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Spotlight on Clement "Coxsone" Dodd

Today in Reggae Month, we celebrate Clement "Coxsone" Dodd - the most influential and prolific producer in Reggae history.

Words by Staff Writer

26.02.22

Clement Seymour Dodd was born in Kingston, Jamaica, on January 26, 1932. His parents ran a liquor store, and the young Dodd got his first taste of DJing by playing American jazz records for their customers. He received the nickname Coxsone in tribute to his ability as a cricket player, after the English Yorkshire team's brightest star of the era.


After completing his schooling, Dodd found temporary work as a labourer in the sugar cane fields of America's Deep South; while there, he fell in love with early R&B, especially the harder end of the shuffle-rhythm spectrum that would prove popular with many other Jamaican listeners.


One of reggae's most important and prolific producers, Clement "Coxsone" Dodd was a towering figure in the genre's development, from both creative and business standpoints. Like Motown's Berry Gordy, Dodd set up a streamlined, highly professional hit factory at his Studio One facility, recording vast amounts of music for his label of the same name.


Like James Brown, Dodd mapped out a rhythmic blueprint that future generations would rely heavily upon; just as hip-hoppers sampled Brown's beats to death, countless dancehall producers lifted and reused Dodd's rhythm tracks for their records.


Dodd was present at the genesis of Jamaican popular music, evolving from a DJ to a sound-system entrepreneur to a producer to the first Black studio owner in Jamaica. In the meantime, he kept his finger on the pulse of popular taste, watching the music evolve from ska to rocksteady to reggae proper. 


Although haphazard documentation makes it difficult to know exactly how many records Dodd produced, it's generally acknowledged that he worked with nearly every major reggae star of the early days at one point or another, including the first recordings by Bob Marley & the Wailers. He also served as a mentor for future production wizards like Lee "Scratch" Perry and Winston "Niney" Holness, among others who apprenticed at Studio One.


In 1954 he got in on the ground floor of an emerging trend in Jamaica, the sound system. Sound systems were essentially mobile DJ units with massive amplification power; they gave poor people access to records they couldn't afford to own, and they were less costly for club owners to book than full bands, whose musicians all required individual salaries. 


Competition between sound systems was intense, and Dodd made numerous record-buying trips to the U.S. in search of the latest, rarest, and most danceable tunes. During this era, Jamaican DJs started the practice -- later copied by hip-hop, rare groove, and techno DJs -- of scratching out the labels on their records, so that competitors wouldn't know what they were playing and couldn't duplicate their most popular selections.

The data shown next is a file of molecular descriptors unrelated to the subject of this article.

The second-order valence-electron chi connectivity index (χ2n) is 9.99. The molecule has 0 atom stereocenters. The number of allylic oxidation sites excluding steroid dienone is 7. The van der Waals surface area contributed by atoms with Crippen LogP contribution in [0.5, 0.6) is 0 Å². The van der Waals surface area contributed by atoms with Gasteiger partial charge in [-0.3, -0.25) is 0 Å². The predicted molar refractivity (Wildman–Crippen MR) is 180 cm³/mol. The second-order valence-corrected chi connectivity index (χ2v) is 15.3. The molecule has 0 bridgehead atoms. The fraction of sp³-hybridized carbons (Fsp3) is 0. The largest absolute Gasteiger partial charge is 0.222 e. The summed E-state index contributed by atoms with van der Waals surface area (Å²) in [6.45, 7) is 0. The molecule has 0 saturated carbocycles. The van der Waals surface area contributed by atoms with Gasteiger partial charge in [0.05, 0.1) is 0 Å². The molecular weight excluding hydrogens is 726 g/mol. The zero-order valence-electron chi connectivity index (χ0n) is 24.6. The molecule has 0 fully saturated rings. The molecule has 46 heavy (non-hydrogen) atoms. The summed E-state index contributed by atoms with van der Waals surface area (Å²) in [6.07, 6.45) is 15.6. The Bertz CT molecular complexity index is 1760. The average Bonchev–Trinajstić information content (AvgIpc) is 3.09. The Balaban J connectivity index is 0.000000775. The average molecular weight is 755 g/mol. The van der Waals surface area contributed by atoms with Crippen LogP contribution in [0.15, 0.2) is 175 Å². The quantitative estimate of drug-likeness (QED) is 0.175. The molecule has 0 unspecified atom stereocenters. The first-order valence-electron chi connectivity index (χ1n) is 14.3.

In 1963, Dodd opened the first black-owned recording studio in Jamaica on Brentford Road in Kingston; officially called the Jamaican Recording and Publishing Studio, it came to be known as Studio One, which also served as the name of Dodd's signature label from then on.


Studio One turned out some of the era's best and biggest hits, with records by Delroy Wilson, Toots & the Maytals, Lee "Scratch" Perry, Bob Andy, and -- perhaps most importantly -- Bob Marley & the Wailers, including their chart-topping debut smash, "Simmer Down.


In the process, Studio One became an invaluable training ground for an entire generation of Jamaican musical talent. Dodd was constantly scouting for new talent, holding weekly auditions, and often provided vocal training for talented but raw singers; what was more, the studio's prolific recording pace kept its stable of arrangers, producers, and musicians heavily occupied, giving them the practical knowhow that would help some set up their own operations in the years to come, and providing a strong foundation for the continued development of the country's recording industry.


During the latter half of the '60s, ska slowed down into a new style dubbed rocksteady. In spite of his earlier successes, it was during this period that Dodd truly hit his creative peak, and it remains the most often sampled portion of his extensive catalogue.


Dodd honed a signature sound that was soulful, organic, and rootsy, which grew into a sonic blueprint that would endure up to the ragga age. Some of Studio One's most prominent artists of the period included Alton Ellis, the Heptones, the Ethiopians, Jackie Mittoo, Delroy Wilson, Marcia Griffiths, and Ken Boothe, plus the ever-evolving, post-Skatalites studio band (first dubbed the Soul Brothers, then the Soul Vendors, and by 1970 the Sound Dimension).


In 1991, two all-star concerts in Jamaica celebrated Dodd's 35th anniversary in the music business and featured many of his old cohorts; meanwhile, the Heartbeat label secured CD reissue rights to the vast Studio One catalogue, releasing both various-artists compilations and individual artist collections.


In 1993, Dodd embarked on a lengthy legal battle to collect unpaid royalties related to samples of material from his vast back catalogue that was lifted without credit or permission; by 2000, he'd shifted his attention from individual producers to big-time distributors like the VP label. In 2004 Coxsone returned to Jamaica for a celebration in his honour in recognition of his contribution to Jamaican culture. 


The storied Brentford Road in Kingston that served as home to his recording studio that was so pivotal to the development of reggae was renamed Studio One Boulevard.

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